I need more yellow roses.
Now this is something that, I'm pretty sure, J would disagree with.
Before about 2005 our plot of plants (the garden that I like to call `Possum Creek') was free of roses - plants which J had convinced me had loads of giant thorns and no redeeming features. But then my friends introduced me to the luscious blooms bred by David Austin and it's hard to say whether I prefer the old-style look of a bloom punch-drunk pack-full of soft petals - or the various perfumes and fragrances and scents from harem-enticer (pale apricot `Jude the Obscure' near the front gate) to tea-rose fragrance (soft yellow `Teasing Georgia') to a strongly perfumed `old rose fragrance with hints of honey and almond blossom' (white `Winchester Cathedral').
There's pink roses around the circular lawn (burgundy, with deep pink ones each side, then soft pink, then white); pink and white perfumed roses near the wooden garden seat; and by the carport (a cedar wall), where there's a hedge of Mexican orange blossom (good old Choisya, a great plant, I love it) I have some yellow roses that I admire from my living room (through a large window): golden `Graham Thomas' (above) in the centre flanked by `Comtes de Champagne' and ever paler blooms as the eye travels outwards. Not quite enough yellow last year, so 2 plants of tall `Golden Celebration' were tucked behind GT; and I admit it's too early, really, to see the benefit. But. But.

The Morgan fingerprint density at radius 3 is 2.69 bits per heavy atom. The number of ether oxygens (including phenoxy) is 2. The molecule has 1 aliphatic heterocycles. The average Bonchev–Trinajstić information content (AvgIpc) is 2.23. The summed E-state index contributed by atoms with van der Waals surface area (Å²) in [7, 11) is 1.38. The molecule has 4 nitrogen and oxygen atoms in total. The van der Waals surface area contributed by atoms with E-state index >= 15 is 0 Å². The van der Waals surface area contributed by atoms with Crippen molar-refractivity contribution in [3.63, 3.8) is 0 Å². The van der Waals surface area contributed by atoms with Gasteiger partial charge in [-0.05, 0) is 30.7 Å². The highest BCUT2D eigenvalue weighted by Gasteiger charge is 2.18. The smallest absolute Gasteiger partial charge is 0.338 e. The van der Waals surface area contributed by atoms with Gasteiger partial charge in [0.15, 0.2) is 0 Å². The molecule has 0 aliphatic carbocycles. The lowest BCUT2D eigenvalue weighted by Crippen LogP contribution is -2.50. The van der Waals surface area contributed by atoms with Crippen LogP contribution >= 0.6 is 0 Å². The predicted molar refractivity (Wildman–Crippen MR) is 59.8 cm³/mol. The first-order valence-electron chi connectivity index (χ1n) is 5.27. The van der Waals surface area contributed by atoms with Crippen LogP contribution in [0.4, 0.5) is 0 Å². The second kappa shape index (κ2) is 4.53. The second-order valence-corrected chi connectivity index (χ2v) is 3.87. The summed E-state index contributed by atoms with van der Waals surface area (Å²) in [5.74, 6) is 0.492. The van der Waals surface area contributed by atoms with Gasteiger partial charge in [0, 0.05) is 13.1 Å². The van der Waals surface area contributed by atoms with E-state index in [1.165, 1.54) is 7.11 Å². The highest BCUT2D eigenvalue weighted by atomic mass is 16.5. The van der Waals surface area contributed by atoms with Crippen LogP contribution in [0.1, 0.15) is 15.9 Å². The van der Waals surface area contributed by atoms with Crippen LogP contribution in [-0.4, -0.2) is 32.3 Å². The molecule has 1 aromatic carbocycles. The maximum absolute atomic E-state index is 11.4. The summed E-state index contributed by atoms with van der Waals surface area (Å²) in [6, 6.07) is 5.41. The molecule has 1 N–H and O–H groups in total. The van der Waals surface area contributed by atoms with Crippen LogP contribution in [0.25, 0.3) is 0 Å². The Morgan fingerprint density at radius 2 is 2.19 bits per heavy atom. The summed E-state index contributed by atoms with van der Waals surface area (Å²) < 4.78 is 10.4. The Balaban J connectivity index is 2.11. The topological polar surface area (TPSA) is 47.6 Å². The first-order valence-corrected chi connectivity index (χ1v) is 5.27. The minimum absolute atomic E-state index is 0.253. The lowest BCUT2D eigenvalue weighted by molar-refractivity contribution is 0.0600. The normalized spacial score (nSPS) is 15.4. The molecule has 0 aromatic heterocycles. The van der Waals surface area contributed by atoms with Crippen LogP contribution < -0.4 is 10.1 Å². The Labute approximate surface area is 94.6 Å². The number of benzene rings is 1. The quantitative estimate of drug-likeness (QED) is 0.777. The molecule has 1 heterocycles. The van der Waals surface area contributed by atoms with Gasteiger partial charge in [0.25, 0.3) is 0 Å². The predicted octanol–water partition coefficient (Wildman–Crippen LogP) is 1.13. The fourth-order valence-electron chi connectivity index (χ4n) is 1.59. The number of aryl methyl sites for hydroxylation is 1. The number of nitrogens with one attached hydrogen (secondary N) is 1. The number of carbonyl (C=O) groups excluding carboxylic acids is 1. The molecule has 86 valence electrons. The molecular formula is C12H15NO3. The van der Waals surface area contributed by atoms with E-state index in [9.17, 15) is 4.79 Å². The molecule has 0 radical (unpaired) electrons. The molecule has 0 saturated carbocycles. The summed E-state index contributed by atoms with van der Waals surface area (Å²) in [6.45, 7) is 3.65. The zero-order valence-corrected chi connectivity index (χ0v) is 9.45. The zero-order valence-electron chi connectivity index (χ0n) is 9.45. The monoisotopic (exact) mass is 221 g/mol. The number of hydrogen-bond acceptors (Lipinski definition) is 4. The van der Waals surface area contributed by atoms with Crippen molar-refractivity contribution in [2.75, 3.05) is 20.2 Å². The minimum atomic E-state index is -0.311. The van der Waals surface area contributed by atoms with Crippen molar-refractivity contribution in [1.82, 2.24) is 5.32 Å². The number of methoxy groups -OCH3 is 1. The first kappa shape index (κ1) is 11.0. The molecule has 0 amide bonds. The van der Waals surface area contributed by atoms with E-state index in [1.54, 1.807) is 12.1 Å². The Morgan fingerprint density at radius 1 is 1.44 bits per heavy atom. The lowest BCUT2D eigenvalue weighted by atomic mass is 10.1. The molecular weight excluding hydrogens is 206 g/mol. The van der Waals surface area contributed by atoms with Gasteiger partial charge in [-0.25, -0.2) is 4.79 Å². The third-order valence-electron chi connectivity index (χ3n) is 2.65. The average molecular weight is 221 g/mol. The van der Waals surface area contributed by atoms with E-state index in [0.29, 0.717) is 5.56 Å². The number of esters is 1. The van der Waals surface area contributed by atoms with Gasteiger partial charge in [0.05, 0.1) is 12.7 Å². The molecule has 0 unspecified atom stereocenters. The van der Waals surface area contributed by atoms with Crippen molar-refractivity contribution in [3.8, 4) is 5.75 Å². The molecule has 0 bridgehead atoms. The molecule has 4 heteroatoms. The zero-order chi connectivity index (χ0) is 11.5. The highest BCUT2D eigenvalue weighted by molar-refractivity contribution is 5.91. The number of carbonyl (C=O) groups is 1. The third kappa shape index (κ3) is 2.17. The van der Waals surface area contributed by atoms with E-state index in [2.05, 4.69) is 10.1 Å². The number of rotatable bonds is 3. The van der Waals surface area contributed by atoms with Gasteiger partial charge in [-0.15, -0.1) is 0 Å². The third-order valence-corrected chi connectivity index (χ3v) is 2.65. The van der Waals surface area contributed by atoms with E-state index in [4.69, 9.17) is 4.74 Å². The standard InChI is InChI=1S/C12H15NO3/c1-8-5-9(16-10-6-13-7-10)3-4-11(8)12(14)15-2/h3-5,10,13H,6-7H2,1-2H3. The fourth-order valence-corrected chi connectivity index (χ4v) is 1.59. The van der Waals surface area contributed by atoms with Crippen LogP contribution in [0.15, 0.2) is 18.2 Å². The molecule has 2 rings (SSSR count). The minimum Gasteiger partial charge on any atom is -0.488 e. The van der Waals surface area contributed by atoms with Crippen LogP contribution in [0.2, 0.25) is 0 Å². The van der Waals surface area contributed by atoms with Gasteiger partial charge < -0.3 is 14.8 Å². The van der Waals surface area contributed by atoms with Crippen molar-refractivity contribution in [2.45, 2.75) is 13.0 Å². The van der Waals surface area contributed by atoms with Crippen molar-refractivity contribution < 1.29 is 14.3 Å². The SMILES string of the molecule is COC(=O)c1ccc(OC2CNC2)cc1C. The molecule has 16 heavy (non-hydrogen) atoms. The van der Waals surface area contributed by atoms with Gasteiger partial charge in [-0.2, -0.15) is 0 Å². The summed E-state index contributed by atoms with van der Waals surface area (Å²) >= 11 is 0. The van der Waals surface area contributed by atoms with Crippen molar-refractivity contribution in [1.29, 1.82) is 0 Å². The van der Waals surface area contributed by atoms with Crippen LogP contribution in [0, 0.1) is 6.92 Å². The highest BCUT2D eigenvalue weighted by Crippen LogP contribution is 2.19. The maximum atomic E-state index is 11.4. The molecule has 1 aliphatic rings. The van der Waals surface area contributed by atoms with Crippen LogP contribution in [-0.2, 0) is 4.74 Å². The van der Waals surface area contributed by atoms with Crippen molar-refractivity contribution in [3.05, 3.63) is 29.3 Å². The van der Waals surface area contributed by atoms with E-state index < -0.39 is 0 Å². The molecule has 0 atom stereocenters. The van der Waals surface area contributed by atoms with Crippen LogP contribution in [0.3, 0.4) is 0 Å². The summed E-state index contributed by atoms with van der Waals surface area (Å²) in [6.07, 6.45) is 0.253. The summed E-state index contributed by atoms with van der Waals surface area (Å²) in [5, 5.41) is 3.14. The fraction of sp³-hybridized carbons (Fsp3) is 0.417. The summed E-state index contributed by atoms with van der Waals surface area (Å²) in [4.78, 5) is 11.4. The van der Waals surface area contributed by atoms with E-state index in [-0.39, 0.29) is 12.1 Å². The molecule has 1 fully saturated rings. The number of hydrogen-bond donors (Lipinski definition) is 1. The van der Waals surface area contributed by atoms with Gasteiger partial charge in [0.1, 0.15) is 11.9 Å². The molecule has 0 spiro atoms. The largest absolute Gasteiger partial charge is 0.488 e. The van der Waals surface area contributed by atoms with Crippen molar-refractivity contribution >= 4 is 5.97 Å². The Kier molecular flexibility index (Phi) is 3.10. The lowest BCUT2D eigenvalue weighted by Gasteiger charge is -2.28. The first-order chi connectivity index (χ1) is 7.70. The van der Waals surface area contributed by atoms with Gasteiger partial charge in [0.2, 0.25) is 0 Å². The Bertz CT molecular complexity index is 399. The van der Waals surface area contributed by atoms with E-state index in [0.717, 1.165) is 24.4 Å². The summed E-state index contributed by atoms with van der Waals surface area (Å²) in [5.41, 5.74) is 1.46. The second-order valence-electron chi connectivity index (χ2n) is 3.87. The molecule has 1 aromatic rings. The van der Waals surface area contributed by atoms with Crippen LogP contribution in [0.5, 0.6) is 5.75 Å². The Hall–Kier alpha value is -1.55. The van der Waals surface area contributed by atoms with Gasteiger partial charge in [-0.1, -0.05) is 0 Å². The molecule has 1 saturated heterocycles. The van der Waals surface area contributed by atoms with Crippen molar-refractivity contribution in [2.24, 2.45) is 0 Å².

This year Gorgeous golden `Graham Thomas' seems to be completely swallowed up by the paler blooms - `Comtes de Champagne', `Crocus Rose'; lovely creatures, but not the foil against the many clumps of deep blue Siberian iris we had flowering madly this time last year. Don't get me wrong, I love the pale roses, and they'd be great against a hedge of darkest green, say, some of the Osmanthus tribe, but here they're a bit insipid and a waste of iris-contrast-opportunity. So we need gold roses towards the centre, and they need to be a little shorter than `Comtes de Champagne' so that we see all the lovely flowers...something golden-yellow and 90cm high please.
With sensational scent.
Is that too much to ask?
(No. Two seconds on Mr Google and we have Rosa `Molineux', a small shrub with rich yellow flowers that have, it says, medium intensity of musky tea scent...which sounds delicious. Available in Australia? - yes. Perfect!)
Jill Weatherhead is horticulturist, writer, garden designer and principal at Jill Weatherhead Garden Design who lives in the Dandenong Ranges east of Melbourne, and works throughout Victoria (www.jillweatherheadgardendesign.com.au)